How Should an Inmate Deal With Troublemakers

By George Hook

Before a targeted inmate goes off half-cocked, gets physically aggressive and winds up in more trouble than an antagonistic inmate or Correctional Officer has caused or can cause other, better options should be considered as alternatives.  Physical retaliatory aggression would constitute a crime subject either to official judicial or administrative action and punishment.  So that should be out completely.  What might be even more troublesome is ever escalating retaliation. “Kicking one’s can down the road,” to paraphrase from the current Congressional Fiscal Standoff, is not a viable solution.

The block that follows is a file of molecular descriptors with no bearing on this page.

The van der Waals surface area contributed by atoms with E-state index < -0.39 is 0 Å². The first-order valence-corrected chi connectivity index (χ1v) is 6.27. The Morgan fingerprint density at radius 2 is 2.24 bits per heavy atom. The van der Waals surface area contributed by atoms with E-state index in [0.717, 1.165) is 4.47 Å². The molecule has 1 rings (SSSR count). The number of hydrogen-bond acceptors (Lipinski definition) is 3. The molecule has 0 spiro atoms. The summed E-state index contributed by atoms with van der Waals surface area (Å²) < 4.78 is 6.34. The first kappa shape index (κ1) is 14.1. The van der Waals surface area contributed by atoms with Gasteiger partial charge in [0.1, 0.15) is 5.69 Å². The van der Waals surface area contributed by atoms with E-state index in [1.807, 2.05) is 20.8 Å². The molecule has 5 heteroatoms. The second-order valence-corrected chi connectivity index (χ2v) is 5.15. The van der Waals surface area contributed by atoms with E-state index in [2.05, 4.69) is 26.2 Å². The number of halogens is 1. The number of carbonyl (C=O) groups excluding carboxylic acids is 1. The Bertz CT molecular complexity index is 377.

First, figure out what is causing the antagonism.  Parsing the cause is possible from observation, inquiry, and reputation.  Everyone will know something, at least, about a targeted inmate’s antagonist.  If the cause can be eliminated or modified, that should be done as the best, most expeditious solution.  A manner of speaking, an objectionable expression, a misperception may be easily corrected.  Self-awareness is a virtue, especially in prison.  Anger is not.

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